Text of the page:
(Reuters) - French President Nicolas Sarkozy has written to Israeli Prime Minister Benjamin Netanyahu to reaffirm friendship despite what he refers to as their "differing views on the Middle East," Israeli officials said on Monday.
Sarkozy's comments, in a condolence message to Netanyahu for the death of his father-in-law, seemed an effort to try to clear the air a week after a reported gaffe this month at the G20 summit in Cannes, when he was overheard telling U.S. President Barack Obama he thought Netanyahu was "a liar".
In addition to words of sympathy, Sarkozy's letter to Netanyahu, according to two officials in the Israeli leader's office, said:
"You have my friendship, and our differing views on the problems of the Middle East, and the interpretations appearing in the media, have no effect on it."
Reports last week said Sarkozy had told Obama, unaware that they were being overhead by journalists listening to the simultaneous translation of their November 3 meeting: "I cannot bear Netanyahu, he's a liar."
According to the French interpreter, Obama replied: "You're fed up with him, but I have to deal with him even more than you."
Obama also sent condolences for the death of Shmuel Ben-Artzi, father of Netanyahu's wife, Sara, who died a week ago in Jerusalem. Obama's message made no mention of the remarks made in Cannes.
Obama and Netanyahu have had a rocky relationship but Obama was seen as eager to avoid any open confrontation with Israel ahead of a campaign for reelection next year for which he will need votes from Jewish voters.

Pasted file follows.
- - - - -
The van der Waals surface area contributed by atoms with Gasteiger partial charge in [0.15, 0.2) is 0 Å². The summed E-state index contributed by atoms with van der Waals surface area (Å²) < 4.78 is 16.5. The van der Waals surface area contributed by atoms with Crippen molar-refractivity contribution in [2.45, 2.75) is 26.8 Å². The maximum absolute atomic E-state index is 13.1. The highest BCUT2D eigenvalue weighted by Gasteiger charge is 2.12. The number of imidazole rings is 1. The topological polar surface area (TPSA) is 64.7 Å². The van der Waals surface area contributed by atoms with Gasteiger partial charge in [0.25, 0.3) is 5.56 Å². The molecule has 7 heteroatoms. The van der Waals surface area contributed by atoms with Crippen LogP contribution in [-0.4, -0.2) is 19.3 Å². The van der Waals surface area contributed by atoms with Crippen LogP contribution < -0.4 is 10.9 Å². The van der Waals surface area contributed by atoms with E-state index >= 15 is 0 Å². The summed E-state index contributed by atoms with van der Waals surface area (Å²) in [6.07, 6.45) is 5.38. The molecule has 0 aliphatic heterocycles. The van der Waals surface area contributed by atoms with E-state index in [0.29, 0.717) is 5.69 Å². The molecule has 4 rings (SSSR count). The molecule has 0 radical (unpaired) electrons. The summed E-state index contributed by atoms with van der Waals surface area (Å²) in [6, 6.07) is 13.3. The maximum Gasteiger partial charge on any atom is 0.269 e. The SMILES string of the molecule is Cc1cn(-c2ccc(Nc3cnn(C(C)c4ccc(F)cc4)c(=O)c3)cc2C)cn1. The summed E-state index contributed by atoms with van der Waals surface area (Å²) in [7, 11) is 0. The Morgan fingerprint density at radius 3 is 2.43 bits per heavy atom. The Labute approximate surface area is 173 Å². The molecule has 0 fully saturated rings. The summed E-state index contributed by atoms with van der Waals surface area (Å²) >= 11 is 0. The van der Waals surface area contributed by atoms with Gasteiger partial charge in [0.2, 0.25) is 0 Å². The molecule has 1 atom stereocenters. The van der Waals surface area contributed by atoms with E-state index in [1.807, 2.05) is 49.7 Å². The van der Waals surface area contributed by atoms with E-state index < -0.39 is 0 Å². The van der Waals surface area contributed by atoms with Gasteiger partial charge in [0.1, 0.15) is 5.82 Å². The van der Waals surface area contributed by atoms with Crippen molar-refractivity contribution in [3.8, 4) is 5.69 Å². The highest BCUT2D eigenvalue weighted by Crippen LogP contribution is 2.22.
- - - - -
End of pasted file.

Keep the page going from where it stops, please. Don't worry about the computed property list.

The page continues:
"Our thoughts and prayers are with the two of you," he wrote, according to the Israeli officials.
Netanyahu had made no comment on Sarkozy's comments which came at a time Israel's ties with Paris had otherwise vastly improved after decades of tensions over France's close alliances with Arab countries.
Differences between Israel and much of Europe have surfaced anew though as a Quartet of Middle East power brokers comprised of the European Union, United States, Russia and United Nations have sought unsuccessfully so far, to renew moribund peace talks between Israel and the Palestinians.
European diplomats have blamed Israel for the breakdown in talks last year over Jewish settlement building in West Bank territory Palestinians seek for a state.
France also angered both Israel and the U.S. last month by voting in favour of a Palestinian request for membership in the U.N. cultural heritage agency UNESCO last month, appearing to boost a Palestinian bid for recognition of their state.
Sarkozy has since then pledged France would not take any unilateral decisions when the U.N. Security Council takes up the Palestinians membership request this month.
Writing by Allyn Fisher-Ilan; Editing by Jon Boyle